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Coronavirus in Hawai‘i: Maui Confirms Second Death As Maui Memorial Medical Center Announces 15 Employee Cases

Your daily update of everything you need to know related to COVID-19 on April 8.


Published:

maui memorial

Maui Memorial Medical Center
Photo: Courtesy of Maui Health

 

A sixth person has died and there are 25 new COVID-19 cases statewide, including 14 residents and five visitors. The remaining six cases are being investigated.

 

Maui Memorial Medical Center confirms 15 employees tested positive for COVID-19. According to Hawai‘i Health Department Director Bruce Anderson, all cases are linked to the hospital, but they are not new and were reported last month. Traveling nurses and extra medical assistance will be brought in to fill in vacancies and support hospital needs.

 

Contact testing for COVID-19 will now include individuals who are symptomatic and asymptomatic after being in close contact with positive cases. This new effort aims to help trace and track the spread of the virus in the community. Health care workers and first responders are top priorities for testing.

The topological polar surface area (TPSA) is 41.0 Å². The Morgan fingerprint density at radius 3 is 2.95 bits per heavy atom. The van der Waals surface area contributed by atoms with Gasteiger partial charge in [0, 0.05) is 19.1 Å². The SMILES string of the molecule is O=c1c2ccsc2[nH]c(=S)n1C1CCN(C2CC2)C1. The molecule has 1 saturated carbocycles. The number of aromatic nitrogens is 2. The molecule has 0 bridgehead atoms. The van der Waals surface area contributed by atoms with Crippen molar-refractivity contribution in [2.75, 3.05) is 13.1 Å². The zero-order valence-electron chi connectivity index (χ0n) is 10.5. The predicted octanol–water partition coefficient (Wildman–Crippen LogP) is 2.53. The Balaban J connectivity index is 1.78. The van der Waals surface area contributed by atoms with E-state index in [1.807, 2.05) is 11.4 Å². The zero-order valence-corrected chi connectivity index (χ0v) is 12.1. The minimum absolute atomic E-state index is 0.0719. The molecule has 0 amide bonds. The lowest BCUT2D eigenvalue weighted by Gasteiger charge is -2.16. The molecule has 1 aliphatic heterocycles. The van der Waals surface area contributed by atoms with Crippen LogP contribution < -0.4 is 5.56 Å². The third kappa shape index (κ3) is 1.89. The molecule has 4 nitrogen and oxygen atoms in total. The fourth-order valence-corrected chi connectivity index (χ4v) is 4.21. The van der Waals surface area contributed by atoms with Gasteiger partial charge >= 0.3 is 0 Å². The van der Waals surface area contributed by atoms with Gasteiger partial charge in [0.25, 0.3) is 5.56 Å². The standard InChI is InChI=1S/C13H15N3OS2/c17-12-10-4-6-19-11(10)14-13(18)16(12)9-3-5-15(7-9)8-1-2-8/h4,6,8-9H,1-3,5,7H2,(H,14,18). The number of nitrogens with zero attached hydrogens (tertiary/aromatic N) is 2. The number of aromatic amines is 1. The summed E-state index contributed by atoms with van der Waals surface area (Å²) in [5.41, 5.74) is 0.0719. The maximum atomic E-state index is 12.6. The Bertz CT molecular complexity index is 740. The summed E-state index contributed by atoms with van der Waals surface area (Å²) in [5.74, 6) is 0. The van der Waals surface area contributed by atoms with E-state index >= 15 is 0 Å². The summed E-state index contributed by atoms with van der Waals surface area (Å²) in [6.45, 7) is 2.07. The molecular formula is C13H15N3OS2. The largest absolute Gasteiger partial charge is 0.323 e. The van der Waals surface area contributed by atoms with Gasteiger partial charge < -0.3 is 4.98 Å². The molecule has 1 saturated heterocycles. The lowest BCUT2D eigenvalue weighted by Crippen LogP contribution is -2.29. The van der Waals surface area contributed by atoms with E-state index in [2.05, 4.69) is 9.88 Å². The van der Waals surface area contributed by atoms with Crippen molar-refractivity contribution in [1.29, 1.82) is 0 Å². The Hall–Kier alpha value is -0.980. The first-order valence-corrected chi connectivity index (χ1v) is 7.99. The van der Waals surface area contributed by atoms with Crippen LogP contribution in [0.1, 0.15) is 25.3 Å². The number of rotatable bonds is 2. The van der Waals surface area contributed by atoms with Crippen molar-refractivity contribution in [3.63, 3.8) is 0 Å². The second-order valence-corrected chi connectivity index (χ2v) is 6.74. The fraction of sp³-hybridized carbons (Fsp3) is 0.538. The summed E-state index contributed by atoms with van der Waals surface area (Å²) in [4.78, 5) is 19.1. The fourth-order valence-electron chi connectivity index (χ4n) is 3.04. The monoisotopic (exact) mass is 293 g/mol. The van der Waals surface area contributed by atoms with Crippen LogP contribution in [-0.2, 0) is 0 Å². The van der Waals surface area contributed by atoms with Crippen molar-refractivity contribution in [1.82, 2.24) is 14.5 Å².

Hospital statistics related to COVID-19 include: 47% of hospital beds currently occupied; 97 ICU beds, out of 338, are in use; and out of the 535 available ventilators, 470 are available.

 

With nearly 190,000 residents losing their jobs, Gov. David Ige signed a proclamation that is aimed to bring economic relief and stabilization to the state. The Hawai‘i Economic and Community Recovery and Resilience Plan will be helmed by former HECO President Alan Oshima. Oshima will work with government, business and nonprofit representatives to develop and carry out government outreach programs.

 

Several nonprofits, private and state agencies have come together to help the homeless community. People can now donate homemade masks and other forms of unopened personal protective to Kroc Center in Kapolei, Key Project in Kahalu‘u and YMCA in Kalihi. For exact dates and times visit bhhsurg.hawaii.gov.

 

Costco grants first responders and health care workers first access to its warehouses. Police officers, fire fighters and EMS, along with other frontline workers, can move to the front of any entry line by showing their membership cards and official IDs.

 

Officers of DLNR’s Division of Conservation and Resources Enforcement cite 34 people statewide for breaking state park rules and Ige’s stay-at-home orders. On O‘ahu, the most citations were given at Sacred Falls State Park, which has been closed since 1999, and Diamond Head State Monument.

 

Read more stories by Stacey Makiya

 

 

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